In addition, owing to the very large confidence limits around maternal mortality estimates, trends in maternal mortality should be interpreted with caution. It is recommended that process indicators, such as attendance by skilled health personnel at delivery and use of health facilities for delivery, be considered in assessing progress towards the reduction in maternal mortality.
The maternal mortality ratio should not be confused with the maternal mortality rate (the number of maternal deaths in a population divided by the number of women of reproductive age). The maternal mortality rate captures the likelihood of both becoming pregnant and dying during pregnancy or the puerperium (six weeks after delivery).
As detailed above, WHO, UNICEF, UNFPA, and The WB, have developed a method to adjust existing data in order to produce better quality estimates, accounting for some of the limitations mentioned above. Thus, if a national figure is derived directly from the civil registration system or from survey data, global and national estimates may differ.
Depending on the type of the data source used, primary data for individual countries may be adjusted for specific characteristics. To obtain MMR estimates that are comparable across study designs, data may be adjusted for the extent of potential underreporting of maternal deaths according to the data source (which is an issue even in highly developed civil registration systems), and/or for the definition of deaths captured by the source (maternal or death occurring during pregnancy, childbirth or the puerperium (see "method of computation"). Such adjustments allow the calculation of comparable country estimates as well as regional and global aggregates. For this reason, global estimates might differ from the country-reported figures.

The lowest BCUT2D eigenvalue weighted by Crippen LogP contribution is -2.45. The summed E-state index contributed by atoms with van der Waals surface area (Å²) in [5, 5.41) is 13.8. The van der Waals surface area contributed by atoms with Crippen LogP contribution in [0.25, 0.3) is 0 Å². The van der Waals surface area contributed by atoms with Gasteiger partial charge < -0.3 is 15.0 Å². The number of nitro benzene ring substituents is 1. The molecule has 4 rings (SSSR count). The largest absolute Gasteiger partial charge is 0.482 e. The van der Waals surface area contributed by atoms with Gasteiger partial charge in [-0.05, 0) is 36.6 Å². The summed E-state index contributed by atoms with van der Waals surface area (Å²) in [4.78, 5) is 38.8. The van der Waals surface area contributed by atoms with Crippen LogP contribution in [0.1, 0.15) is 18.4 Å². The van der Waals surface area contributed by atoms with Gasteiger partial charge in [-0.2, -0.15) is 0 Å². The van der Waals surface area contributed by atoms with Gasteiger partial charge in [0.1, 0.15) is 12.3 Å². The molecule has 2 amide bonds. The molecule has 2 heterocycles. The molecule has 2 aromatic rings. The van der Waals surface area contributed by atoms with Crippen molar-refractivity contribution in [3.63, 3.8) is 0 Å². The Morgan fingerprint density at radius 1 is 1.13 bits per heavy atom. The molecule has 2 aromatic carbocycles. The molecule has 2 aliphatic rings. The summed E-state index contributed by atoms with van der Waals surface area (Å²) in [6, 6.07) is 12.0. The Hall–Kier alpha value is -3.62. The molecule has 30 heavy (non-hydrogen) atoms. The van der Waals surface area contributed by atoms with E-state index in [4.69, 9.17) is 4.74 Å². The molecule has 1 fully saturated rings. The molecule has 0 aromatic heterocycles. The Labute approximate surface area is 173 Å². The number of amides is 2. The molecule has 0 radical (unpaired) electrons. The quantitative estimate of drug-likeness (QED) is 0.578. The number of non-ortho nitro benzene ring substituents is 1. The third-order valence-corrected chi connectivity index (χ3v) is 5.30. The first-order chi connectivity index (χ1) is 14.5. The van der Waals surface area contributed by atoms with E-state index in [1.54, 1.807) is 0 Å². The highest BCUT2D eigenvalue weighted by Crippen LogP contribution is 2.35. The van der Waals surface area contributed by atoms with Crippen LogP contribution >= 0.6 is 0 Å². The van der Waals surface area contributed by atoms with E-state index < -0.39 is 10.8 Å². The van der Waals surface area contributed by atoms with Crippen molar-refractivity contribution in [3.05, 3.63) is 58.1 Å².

Data on maternal mortality and other relevant variables are obtained through databases maintained by WHO, UNPD, UNICEF, and The WB. Data available from countries varies in terms of the source and methods. Primary sources of data include vital registration systems, household surveys (direct methods), reproductive age mortality studies, disease surveillance or sample registration systems, special studies on maternal mortality, and national population censuses.
Given the variability of sources, all data are reviewed and different methods are used for each data source in order to arrive at country estimates that are comparable and permit regional and global aggregation. For a detailed description of the methodology please refer to the publication (http://www.who.int/reproductivehealth/publications/monitoring/9789241500265/en/index.html)